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1 Bio-Macromolecules 2 Organic Compounds CompoundsCARBON organicCompounds that contain CARBON are called organic. Macromoleculesorganic moleculesMacromolecules.

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Presentation on theme: "1 Bio-Macromolecules 2 Organic Compounds CompoundsCARBON organicCompounds that contain CARBON are called organic. Macromoleculesorganic moleculesMacromolecules."— Presentation transcript:

1

2 1 Bio-Macromolecules

3 2 Organic Compounds CompoundsCARBON organicCompounds that contain CARBON are called organic. Macromoleculesorganic moleculesMacromolecules are large organic molecules.

4 3 Carbon (C) Carbon4 electronsCarbon has 4 electrons in outer shell. Carboncovalent bonds 4Carbon can form covalent bonds with as many as 4 other atoms (elements). C, H, O or NUsually with C, H, O or N. Example:CH 4 (methane)Example:CH 4 (methane)

5 4 BIO-Macromolecules Large organic molecules.Large organic molecules. POLYMERSAlso called POLYMERS. MONOMERSMade up of smaller “building blocks” called MONOMERS. Examples:Examples: 1. Carbohydrates 2. Lipids 3. Proteins 4. Nucleic acids (DNA and RNA)

6 5 Carbohydrates (CH2O)n CHO in 1:2:1 ratio.

7 6 Carbohydrates 3 forms: Small sugar molecules large sugar molecules3 forms: Small sugar molecules to large sugar molecules. 1.monosaccharide 2.disaccharide 3.polysaccharide

8 7 Carbohydrates Monosaccharide: one sugar unit Examples (3 most common)1.Glucose Deoxyribose 2,Deoxyribose 3. Ribose 3. Ribose andfructose galactose andfructose galactose glucose ( (C 6 H 12 O 6 )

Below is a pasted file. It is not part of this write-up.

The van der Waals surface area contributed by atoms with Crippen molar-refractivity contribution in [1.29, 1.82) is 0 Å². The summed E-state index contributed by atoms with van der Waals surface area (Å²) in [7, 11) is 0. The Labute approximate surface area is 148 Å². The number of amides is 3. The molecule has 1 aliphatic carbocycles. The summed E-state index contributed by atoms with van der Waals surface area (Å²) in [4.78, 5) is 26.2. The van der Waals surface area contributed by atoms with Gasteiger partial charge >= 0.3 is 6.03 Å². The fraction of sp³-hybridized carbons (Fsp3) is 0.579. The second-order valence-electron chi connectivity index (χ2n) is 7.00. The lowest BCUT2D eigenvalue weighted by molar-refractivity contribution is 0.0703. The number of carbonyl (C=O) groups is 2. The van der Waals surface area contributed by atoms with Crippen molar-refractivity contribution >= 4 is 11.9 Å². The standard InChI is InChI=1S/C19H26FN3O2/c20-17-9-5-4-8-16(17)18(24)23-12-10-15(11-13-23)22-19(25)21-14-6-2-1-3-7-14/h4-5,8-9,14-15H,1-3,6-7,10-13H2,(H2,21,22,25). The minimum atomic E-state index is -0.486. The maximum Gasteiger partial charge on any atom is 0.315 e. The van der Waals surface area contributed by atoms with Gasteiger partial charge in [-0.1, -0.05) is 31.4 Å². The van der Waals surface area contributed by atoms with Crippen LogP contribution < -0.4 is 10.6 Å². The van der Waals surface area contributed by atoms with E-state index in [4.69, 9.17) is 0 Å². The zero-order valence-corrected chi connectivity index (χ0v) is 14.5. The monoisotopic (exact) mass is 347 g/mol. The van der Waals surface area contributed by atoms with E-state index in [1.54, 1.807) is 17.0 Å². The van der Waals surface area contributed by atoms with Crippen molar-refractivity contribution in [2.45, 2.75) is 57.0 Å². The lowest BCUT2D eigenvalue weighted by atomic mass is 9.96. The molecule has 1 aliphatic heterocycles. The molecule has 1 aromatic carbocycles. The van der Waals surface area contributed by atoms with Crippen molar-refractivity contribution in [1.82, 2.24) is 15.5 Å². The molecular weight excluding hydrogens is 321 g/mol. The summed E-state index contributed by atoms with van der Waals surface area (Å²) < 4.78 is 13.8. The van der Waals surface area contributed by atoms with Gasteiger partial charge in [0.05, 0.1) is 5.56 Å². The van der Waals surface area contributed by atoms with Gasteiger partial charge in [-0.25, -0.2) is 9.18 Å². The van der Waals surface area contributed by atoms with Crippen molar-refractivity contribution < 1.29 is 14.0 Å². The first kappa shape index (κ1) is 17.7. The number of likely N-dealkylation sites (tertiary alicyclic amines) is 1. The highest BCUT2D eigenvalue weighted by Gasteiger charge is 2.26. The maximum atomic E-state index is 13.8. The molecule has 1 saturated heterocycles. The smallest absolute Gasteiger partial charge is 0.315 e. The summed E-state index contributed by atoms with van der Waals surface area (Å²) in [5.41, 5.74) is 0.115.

9 8 Carbohydrates Disaccharide: two sugars unit Examples: –Sucrose (glucose+fructose)sugar cane –Lactose (glucose+galactose)milk –Maltose (glucose+glucose)malt glucoseglucose

10 9Carbohydrates Polysaccharide: many sugar units of glucose Examples:starch( plants ) (bread, potatoes, wheat,corn) glycogen( animals ) (liver, muscle) glycogen( animals ) (liver, muscle) cellulose( plants ) (lettuce, corn, wood, leaf etc) cellulose( plants ) (lettuce, corn, wood, leaf etc) glucoseglucose glucoseglucose glucoseglucose glucoseglucose cellulose The function of carbohydrate is to store short(glucose) and long term(starch) energy supply; structural function of cellulose.

11 10 Carbohydrates Parallele lines allow for fiber formation: which give structural strength

12 11 Lipids

13 12Lipids not soluble in waterGeneral term for compounds which are non-polar and not soluble in water. are soluble in hydrophobic solventsLipids are soluble in hydrophobic solvents Lipids have more bonds(more energy)Lipids have more bonds(more energy) than carbohydrates Remember:“ Lipids store the most energy”. Long term storage of energy. than carbohydrates Remember: “ Lipids store the most energy”. Long term storage of energy. Examples: 1. FatsExamples: 1. Fats 2. Phospholipids 3. Oils 4. Waxes 5. Steroid hormones Estrogen testosteron (Cholesterol) 6. Triglycerides

14 13 Lipids Six functions of lipids: 1.Long term energy storage 2.Protection against heat loss (insulation) 3.Protection against physical shock 4.Protection against water loss 5.Chemical messengers (hormones) 6.Major component of membranes (phospholipids)

15 14 Lipids Triglycerides (most lipids) Are c1 glycerol3 fatty acids Triglycerides (most lipids) Are composed of 1 glycerol and 3 fatty acids. H H-C----O H glycerol O C-CH 2 -CH 2 -CH 2 -CH 2 -CH 2 -CH 2 -CH 2 -CH 2 -CH 2 -CH 3 = 3 fatty acids O C-CH 2 -CH 2 -CH 2 -CH 2 -CH 2 -CH 2 -CH 2 -CH 2 -CH 2 -CH 3 = O C-CH 2 -CH 2 -CH 2 -CH =CH-CH 2 -CH 2 -CH 2 -CH 2 -CH 3 =

16 Phospholipids Major building block of the cell membrane Hydrophilic head Hydrophobic tails Soluble in water Insoluble in water